Military Spouses: An Untapped Network of Talent

Posted by globalgoodfund on Nov 07, 2019

By: 2019 Veteran Fellow sponsored by Smithfield Foods, Laura Renner, Founder of Freedom Makers

Growing up as an Army brat, I saw my mom struggle with finding work when we moved from duty station to duty station. When I grew up and joined the Air Force, I saw friends and my colleagues’ spouses struggle to find meaningful employment as well.

After I was out of the Air Force, I was running a recruiting business for small business owners when my brother, who is active-duty Air Force, received orders to move. I found myself having the all too familiar conversation with my sister-in-law about what she was going to do for work at their next duty station and what a challenge it was. Meanwhile in my business life, I had been thinking about offering virtual assistant services to business owners who were not ready to commit to hiring an employee, but rather needed help on a part time or even shorter basis. It occurred to me that within the military spouse community, there was an untapped resource of talent that I could pair with the unmet needs of small business owners. 

To be honest, when I first started offering the virtual assistant services, I thought the biggest problem for military spouses was the challenge of looking for work so often. According to a survey done by Blue Star Families, 79% of military spouses reported a negative impact to their career due to being a military spouse.  Be it promotion, licensing issues, or lack of appropriate employment, military spouses face an unemployment rate of between 18-30% which is much higher than the national unemployment rate. As I met more spouses, I learned it is worse than that, much worse.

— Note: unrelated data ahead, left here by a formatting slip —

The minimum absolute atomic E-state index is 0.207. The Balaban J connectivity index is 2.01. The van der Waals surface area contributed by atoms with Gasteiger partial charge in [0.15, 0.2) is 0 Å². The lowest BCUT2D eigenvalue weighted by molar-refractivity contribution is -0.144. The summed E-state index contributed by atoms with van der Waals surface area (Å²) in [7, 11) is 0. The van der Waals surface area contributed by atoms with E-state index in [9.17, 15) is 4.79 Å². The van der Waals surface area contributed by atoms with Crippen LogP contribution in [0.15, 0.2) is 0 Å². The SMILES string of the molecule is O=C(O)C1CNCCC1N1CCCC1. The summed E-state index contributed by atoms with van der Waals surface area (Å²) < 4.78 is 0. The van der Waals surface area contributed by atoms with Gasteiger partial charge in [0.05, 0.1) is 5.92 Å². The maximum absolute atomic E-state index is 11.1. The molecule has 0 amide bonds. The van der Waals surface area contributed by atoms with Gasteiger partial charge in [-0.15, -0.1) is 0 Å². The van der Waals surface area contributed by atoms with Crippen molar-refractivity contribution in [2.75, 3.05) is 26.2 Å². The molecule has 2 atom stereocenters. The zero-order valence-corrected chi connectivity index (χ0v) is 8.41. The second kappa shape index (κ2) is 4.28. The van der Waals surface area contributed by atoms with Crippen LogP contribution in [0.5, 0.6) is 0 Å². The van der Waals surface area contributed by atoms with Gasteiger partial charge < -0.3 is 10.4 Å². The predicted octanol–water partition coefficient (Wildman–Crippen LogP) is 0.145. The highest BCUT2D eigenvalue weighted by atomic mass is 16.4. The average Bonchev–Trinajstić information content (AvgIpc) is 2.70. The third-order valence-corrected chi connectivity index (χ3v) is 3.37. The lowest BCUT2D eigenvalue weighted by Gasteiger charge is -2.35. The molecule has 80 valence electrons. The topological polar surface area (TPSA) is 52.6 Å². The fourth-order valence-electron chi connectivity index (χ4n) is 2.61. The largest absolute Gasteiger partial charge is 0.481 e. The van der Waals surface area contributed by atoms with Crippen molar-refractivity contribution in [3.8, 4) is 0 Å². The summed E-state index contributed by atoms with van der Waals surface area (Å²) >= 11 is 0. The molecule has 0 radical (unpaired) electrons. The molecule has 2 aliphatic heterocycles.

– Many bases are located in smaller, more rural communities, so the job opportunities are sparse. It is hard to progress in your career, because the opportunities near each base are limited and not the same. 

– Many employers, to this day, are not set up to utilize remote workers effectively. So even if someone gets to keep their job and work from home, it may not last long.

– Additionally, employers shy away from hiring spouses since they know they will leave at some point.  

– Military spouses must contend with short-notice moves and the length of time to transfer licenses across states. 

– Military spouses come from a myriad of backgrounds all over the world. So many have advanced degrees that they earned either before meeting their active duty spouse or earned while being married to them. To find work that will allow them to use these degrees–meaningful work–is difficult. Yes, there are jobs but meaningful a lot of times is the key word.

– Military spouses learn to be resilient without any drill sergeants teaching them. But finding meaningful and flexible work can be an insurmountable challenge that no one can teach or learn. They have unique challenges in maintaining a life and home when their spouse’s duty is all encompassing.

When I shifted from the recruiting business to solely offering virtual assistant services, freedom became a guiding principle for how we run the business. That became even more crucial as I grew to know more military spouses. Freedom Makers is structured to offer as much flexibility as possible. It is our goal to allow military spouses to keep working while balancing moves, solo parenting while the service member is deployed, working from home with kids, and a whole host of other unique issues.

Over time, we have learned the needs of small business owners, particularly solopreneurs. We continue to refine how we operate and how we support military spouses and small business owners. Going through The Global Good Fund Fellowship has had a profound impact in helping me work with my team to determine the best way forward, getting us farther and faster toward our vision.